By Sunil Bhardwaj

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When molecular sample is placed in an intense beam of monochromatic radiations, it transmit the entire incident light. In this case molecule gets excited and immediately returned to ground state. The returning molecule takes place with emission of light in all the directions. This type of scattering of light is known as Rayleigh scattering.

In 1923, smekel theoretically predicted that if the substance in solid liquid or gaseous state is irradiated with monochromatic light, the scattered light must contain radiations with the different frequencies than that of incident.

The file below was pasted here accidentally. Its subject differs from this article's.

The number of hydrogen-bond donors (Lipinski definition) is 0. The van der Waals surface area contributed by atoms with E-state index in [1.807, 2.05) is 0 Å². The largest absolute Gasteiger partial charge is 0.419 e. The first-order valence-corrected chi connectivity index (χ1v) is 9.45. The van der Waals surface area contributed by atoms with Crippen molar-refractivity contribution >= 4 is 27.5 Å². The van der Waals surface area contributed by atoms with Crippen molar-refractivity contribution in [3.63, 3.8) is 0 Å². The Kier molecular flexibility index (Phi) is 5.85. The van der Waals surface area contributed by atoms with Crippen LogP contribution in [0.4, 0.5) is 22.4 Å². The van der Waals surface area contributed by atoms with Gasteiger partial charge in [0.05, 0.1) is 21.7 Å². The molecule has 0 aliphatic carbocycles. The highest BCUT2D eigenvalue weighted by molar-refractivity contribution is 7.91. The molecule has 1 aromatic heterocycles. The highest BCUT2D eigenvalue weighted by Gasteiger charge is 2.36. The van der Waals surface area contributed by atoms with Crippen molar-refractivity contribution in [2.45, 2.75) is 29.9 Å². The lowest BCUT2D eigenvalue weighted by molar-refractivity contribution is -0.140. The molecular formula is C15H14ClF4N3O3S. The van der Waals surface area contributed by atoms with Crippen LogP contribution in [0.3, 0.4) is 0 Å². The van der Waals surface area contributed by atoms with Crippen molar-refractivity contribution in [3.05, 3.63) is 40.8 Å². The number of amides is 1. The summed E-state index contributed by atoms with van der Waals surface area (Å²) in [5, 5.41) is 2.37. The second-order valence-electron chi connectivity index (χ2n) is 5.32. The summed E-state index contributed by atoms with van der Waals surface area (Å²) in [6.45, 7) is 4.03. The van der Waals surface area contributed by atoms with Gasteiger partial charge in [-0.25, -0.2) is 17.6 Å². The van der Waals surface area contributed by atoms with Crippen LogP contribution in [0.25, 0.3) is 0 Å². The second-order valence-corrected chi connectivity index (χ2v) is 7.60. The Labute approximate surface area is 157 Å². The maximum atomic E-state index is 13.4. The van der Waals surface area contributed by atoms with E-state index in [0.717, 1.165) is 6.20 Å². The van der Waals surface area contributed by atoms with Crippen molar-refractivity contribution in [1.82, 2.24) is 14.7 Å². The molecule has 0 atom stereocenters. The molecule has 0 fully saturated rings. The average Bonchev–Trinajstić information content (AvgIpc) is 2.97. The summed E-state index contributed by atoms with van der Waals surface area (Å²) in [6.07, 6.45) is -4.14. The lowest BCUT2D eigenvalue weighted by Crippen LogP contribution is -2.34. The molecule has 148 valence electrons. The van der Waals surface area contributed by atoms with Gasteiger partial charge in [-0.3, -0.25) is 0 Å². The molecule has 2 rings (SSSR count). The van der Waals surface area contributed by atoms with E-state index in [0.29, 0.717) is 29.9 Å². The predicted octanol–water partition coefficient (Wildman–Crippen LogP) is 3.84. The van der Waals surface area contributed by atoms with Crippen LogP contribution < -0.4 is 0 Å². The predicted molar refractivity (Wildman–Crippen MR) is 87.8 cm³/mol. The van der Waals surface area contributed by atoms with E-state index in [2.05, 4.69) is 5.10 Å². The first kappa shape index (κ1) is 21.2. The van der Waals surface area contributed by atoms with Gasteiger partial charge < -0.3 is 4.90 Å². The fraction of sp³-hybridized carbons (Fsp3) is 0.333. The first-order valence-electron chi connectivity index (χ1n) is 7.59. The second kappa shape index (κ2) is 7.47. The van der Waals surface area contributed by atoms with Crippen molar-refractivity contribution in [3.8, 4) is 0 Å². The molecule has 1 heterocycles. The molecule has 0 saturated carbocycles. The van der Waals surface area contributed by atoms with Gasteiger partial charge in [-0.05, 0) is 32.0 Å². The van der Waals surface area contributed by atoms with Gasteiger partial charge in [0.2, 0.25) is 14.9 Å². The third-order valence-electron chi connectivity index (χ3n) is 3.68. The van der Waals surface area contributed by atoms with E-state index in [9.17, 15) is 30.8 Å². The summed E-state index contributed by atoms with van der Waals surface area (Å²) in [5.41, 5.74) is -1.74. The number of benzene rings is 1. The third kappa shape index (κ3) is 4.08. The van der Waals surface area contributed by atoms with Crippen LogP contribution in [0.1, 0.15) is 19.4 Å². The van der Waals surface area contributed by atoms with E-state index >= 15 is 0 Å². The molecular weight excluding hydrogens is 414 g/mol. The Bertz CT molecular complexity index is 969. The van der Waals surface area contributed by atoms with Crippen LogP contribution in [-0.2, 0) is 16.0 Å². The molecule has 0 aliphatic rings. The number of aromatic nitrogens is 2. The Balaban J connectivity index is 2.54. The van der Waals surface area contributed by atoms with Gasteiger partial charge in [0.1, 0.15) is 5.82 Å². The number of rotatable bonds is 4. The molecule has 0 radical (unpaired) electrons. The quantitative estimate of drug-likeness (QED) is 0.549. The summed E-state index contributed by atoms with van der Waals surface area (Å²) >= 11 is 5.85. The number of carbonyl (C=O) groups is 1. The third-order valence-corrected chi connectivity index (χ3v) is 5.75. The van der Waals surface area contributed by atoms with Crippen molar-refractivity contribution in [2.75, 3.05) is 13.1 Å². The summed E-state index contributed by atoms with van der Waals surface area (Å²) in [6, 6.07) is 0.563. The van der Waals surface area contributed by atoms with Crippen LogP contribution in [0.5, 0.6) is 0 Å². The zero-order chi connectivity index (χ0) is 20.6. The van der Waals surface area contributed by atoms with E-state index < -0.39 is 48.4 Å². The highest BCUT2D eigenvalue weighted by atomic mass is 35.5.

In 1928, Sir C.V.Raman found that the scattered light must contain some lines which have the frequency more than incident and some lines possess the frequency less than incident. The lines which have frequency less than incident are called Stokes Lines and those which have more than incident are called Antistoke Lines. These stoke and anti-stoke lines form Raman Spectrum.$$ \triangle \nu ={ \nu }_{ incident }-{ \nu }_{ scattered } $$

Polarisibility in a molecule

\(\triangle \nu\) is positive means \({ \nu }_{ incident }>{ \nu }_{ scattered }\) hence stoke lines.

\(\triangle \nu\) is negative means \({ \nu }_{ incident }<{ \nu }_{ scattered }\) hence Antistoke lines.

Polarisibility in a molecule